The Legislature will just choose to extend the sales tax. No tax is temporary. If voters pass Proposition 100, it will automatically repeal in three years. This language will be written into the state Constitution if it passes. It would take a two-thirds majority for legislators to extend the sales tax. The fact that Arizona has cut taxes in sixteen of the past eighteen years and the fact that legislators could not muster the two-thirds majority to increase the sales tax themselves, argue strongly against the possibility that legislators would have the votes or the inclination to reinstate this tax.
Sales taxes are regressive. Rejecting the sales tax would put other options back on the table. We agree that sales taxes are regressive. However at the moment a sales tax increase is the only revenue option we've been given. Remember that it takes a two-thirds super-majority to raise revenue in Arizona. Our legislators couldn't even pass the sales tax increase themselves. They could barely agree to refer it to the voters. It would be unrealistic to believe that the current legislature would somehow see the fiscally responsible "light" and find a fairer way to raise revenue if Proposition 100 were defeated. What Proposition 100 does is buy us time to come up with more permanent solutions. Also, remember, all these legislators are up for election in the August 24, 2010 primary and November 2, 2010 general election.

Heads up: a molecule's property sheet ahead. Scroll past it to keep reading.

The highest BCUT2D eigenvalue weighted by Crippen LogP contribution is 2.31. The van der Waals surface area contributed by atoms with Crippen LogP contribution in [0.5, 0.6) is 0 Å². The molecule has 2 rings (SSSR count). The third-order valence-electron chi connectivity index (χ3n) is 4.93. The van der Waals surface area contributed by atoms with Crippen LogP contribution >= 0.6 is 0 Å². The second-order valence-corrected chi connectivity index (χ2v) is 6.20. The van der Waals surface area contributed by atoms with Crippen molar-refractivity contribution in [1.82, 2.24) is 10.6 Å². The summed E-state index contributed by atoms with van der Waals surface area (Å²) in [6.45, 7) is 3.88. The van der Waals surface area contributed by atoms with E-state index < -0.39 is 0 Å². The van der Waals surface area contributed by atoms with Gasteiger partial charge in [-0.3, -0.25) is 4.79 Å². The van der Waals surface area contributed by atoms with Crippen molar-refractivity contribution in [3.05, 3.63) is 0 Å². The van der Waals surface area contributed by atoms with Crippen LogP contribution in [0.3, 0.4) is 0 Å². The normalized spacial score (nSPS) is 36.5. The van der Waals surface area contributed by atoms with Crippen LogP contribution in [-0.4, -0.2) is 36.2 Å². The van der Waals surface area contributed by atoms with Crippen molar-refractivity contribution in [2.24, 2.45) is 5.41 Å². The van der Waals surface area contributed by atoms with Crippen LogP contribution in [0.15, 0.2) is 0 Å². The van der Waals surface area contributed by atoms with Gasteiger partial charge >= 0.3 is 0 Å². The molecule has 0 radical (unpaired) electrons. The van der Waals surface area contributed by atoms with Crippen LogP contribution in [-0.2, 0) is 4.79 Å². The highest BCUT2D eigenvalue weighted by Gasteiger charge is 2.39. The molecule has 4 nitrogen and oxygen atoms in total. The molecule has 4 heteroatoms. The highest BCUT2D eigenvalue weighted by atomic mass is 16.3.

The amount from the sales tax apportioned to primary and secondary education is $600 million but there is only $428 million in conditional cuts to K-12 education in the FY2011 budget if Proposition 100 is defeated. This is not some kind of bait-and-switch tactic as suggested by opponents of Proposition 100. It is simply the result of the choices made from where to cut in the conditional budget - the budget that was prepared and passed in case Proposition 100 fails on May 18. The initial estimate in cuts to K-12 was closer to $600 million. However when the state's conditional budget was drafted there was such an outcry from constituents and stakeholders over the cuts to K-12 that the Legislature responded by lessening the cuts to K-12.
Instead they apportioned an additional cut of $107 million to universities, $15 million to community colleges and the balance of $50 million to health and human services. Keep in mind that the contingent budget that would be put in place if Proposition 100 fails includes cuts so drastic that the state would lose millions of dollars in federal matching funds.